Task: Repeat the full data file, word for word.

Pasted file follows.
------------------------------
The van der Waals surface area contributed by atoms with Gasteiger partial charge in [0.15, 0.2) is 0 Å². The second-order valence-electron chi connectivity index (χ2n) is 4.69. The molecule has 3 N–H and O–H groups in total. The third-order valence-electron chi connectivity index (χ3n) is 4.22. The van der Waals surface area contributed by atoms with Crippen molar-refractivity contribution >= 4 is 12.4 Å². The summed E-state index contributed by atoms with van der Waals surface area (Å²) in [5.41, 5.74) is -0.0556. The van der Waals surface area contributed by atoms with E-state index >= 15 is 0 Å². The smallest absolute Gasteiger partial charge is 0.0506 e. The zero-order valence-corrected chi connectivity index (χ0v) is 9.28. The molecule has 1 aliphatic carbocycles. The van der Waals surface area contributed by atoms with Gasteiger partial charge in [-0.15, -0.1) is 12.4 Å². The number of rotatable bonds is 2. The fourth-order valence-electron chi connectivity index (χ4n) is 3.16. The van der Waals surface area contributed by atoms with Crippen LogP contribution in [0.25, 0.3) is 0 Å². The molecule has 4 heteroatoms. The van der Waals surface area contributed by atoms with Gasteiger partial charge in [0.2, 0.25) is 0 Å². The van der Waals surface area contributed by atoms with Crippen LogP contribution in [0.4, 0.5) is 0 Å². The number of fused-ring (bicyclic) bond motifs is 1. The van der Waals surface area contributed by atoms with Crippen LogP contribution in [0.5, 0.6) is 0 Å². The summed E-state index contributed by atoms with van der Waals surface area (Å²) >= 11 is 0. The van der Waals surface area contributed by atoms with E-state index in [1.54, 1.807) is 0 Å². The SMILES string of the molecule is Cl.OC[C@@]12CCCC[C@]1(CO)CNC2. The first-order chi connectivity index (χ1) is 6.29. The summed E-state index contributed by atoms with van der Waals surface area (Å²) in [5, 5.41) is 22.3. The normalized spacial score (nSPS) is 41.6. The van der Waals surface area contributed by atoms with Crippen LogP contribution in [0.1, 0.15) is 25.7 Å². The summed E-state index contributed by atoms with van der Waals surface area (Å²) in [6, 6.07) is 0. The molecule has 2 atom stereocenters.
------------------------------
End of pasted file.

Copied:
The van der Waals surface area contributed by atoms with Gasteiger partial charge in [0.15, 0.2) is 0 Å². The second-order valence-electron chi connectivity index (χ2n) is 4.69. The molecule has 3 N–H and O–H groups in total. The third-order valence-electron chi connectivity index (χ3n) is 4.22. The van der Waals surface area contributed by atoms with Crippen molar-refractivity contribution >= 4 is 12.4 Å². The summed E-state index contributed by atoms with van der Waals surface area (Å²) in [5.41, 5.74) is -0.0556. The van der Waals surface area contributed by atoms with E-state index >= 15 is 0 Å². The smallest absolute Gasteiger partial charge is 0.0506 e. The zero-order valence-corrected chi connectivity index (χ0v) is 9.28. The molecule has 1 aliphatic carbocycles. The van der Waals surface area contributed by atoms with Gasteiger partial charge in [-0.15, -0.1) is 12.4 Å². The number of rotatable bonds is 2. The fourth-order valence-electron chi connectivity index (χ4n) is 3.16. The van der Waals surface area contributed by atoms with Crippen LogP contribution in [0.25, 0.3) is 0 Å². The molecule has 4 heteroatoms. The van der Waals surface area contributed by atoms with Gasteiger partial charge in [0.2, 0.25) is 0 Å². The van der Waals surface area contributed by atoms with Crippen LogP contribution in [0.4, 0.5) is 0 Å². The number of fused-ring (bicyclic) bond motifs is 1. The van der Waals surface area contributed by atoms with Crippen LogP contribution in [0.5, 0.6) is 0 Å². The summed E-state index contributed by atoms with van der Waals surface area (Å²) >= 11 is 0. The van der Waals surface area contributed by atoms with E-state index in [1.54, 1.807) is 0 Å². The SMILES string of the molecule is Cl.OC[C@@]12CCCC[C@]1(CO)CNC2. The first-order chi connectivity index (χ1) is 6.29. The summed E-state index contributed by atoms with van der Waals surface area (Å²) in [5, 5.41) is 22.3. The normalized spacial score (nSPS) is 41.6. The van der Waals surface area contributed by atoms with Crippen LogP contribution in [0.1, 0.15) is 25.7 Å². The summed E-state index contributed by atoms with van der Waals surface area (Å²) in [6, 6.07) is 0. The molecule has 2 atom stereocenters.